Thousands of National Guard troops who flew into Washington to secure the inauguration have been allowed back into the U.S. Capitol amid bipartisan outrage from lawmakers after they were “banished” to a small parking garage.
The National Guard Inauguration Task Force commander confirmed in a statement late Thursday that troops will be taking their breaks near Emancipation Hall in the Capitol.
Photos of the troops hunkering down in a cold, cramped parking garage instead of the Capitol quickly went viral. Guard members were moved to the garage to take their break time, according to Politico, which first reported the story.
The photos showed Guardsmen resting between 12-hour shifts crowded together on the ground with some resting their heads against cement pillars.
Guardsmen were told they could no longer access areas of the Capitol complex, including a Senate office cafeteria that had been their rest area while protecting the building, Politico reported.
“We honestly just feel betrayed,” one Guardsman told the news outlet. “After everything went seamlessly, we were deemed useless and banished to a corner of a parking garage.”
On Thursday afternoon, Capitol Police asked the National Guard to relocate the troops who had been resting in the Capitol in between shifts, National Guard Bureau spokesman Maj. Matt Murphy told CBS News.
“As Congress is in session and increased foot traffic and business is being conducted, Capitol Police asked the troops to move their rest area,” Mr. Murphy said. “They were temporarily relocated to the Thurgood Marshall Judicial Center garage with heat and restroom facilities.”
“Off-duty troops are being housed in hotel rooms or other comfortable accommodations. The National Guard appreciates the continuous support of congressional members who expressed concern for our National Guard men and women,” the statement said.
New Hampshire Gov. Chris Sununu and Texas Gov. Greg Abbott both said they had seen enough.
“They did an outstanding job serving our nation’s capital in a time of strife and should be graciously praised, not subject to substandard conditions,” Mr. Sununu said in a statement.
Florida Gov. Ron DeSantis, a Republican, followed suit Friday.
“I mean, these folks are soldiers,” Mr. DeSantis said in an interview with Fox News. “They’ve served our country all around the world. They’ve served our State of Florida after natural disasters. … They’re soldiers. They’re not Nancy Pelosi servants.”
Federal lawmakers on both sides were also angered.
Senate Majority Leader Charles E. Schumer, New York Democrat, called the move “outrageous” and vowed to get to the bottom of it.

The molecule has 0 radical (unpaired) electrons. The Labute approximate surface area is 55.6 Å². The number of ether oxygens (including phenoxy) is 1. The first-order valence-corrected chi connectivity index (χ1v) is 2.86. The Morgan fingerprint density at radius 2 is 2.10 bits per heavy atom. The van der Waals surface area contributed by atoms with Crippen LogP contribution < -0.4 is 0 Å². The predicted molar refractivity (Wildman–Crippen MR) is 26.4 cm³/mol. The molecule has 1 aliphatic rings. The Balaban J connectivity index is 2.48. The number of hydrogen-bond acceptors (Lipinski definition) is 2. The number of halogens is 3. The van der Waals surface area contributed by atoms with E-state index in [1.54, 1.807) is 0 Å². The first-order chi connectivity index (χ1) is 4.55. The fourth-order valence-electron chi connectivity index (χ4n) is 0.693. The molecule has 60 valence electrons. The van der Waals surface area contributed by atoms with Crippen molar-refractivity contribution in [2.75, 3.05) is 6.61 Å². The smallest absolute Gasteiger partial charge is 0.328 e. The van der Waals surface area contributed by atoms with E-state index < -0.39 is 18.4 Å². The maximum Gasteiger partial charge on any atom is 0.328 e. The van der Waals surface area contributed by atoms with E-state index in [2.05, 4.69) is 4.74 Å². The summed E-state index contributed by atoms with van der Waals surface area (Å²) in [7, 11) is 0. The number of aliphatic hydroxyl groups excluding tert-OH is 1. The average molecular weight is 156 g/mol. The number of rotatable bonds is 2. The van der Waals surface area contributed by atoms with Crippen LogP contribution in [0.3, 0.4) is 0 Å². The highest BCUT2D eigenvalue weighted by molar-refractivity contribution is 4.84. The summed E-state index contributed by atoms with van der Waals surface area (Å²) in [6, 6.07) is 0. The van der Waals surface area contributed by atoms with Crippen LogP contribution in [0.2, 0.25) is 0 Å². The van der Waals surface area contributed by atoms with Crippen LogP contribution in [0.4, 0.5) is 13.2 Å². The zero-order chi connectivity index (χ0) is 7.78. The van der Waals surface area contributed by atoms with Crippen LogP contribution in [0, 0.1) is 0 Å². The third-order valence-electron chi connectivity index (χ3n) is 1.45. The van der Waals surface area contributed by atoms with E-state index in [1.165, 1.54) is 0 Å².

Senate Minority Leader Mitch McConnell, Kentucky Republican, called the situation unacceptable. He said Congress needs to transition to a more sustainable law enforcement presence rather than supplement the Capitol Police with uniformed troops.
Rep. Madison Cawthorn, North Carolina Republican, tweeted that he had visited the troops, brought them pizza and told them they could sleep in his office.
“No soldier will ever, ever sleep on a garage floor in the U.S. Capitol while I work in Congress,” he wrote. “Our Troops deserve better.”
I just visited the solders who have been abandoned & insulted by our leaders. I brought them pizza and told them that they can sleep in my office.— Madison Cawthorn (@CawthornforNC) January 22, 2021
No soldier will ever, ever sleep on a garage floor in the US Capitol while I work in Congress
Our Troops deserve better. pic.twitter.com/4attFqhRRJ
Rep. Elise Stefanik called the move, “absolutely unacceptable and despicable.”
“We need to demand answers now and this needs to be fixed immediately,” she wrote.
First Lady Jill Biden on Friday made an unscheduled stop at the Capitol to visit with commanding officers and the troops. Ms. Biden brought the troops a basket of chocolate chip cookies.
“The National Guard will always hold a special place in the hearts of all the Bidens,” she told the troops invoking the memory of President Biden’s late son, Beau, who served in the Delaware National Guard.
More than 26,000 troops were deployed to Washington to secure the inauguration in response to fears of more rioting after the Jan. 6 insurrection at the Capitol. Those fears never materialized with only a few minor arrests on Inauguration Day.
Roughly 10,600 troops remain.
Copyright © 2021 The Washington Times, LLC.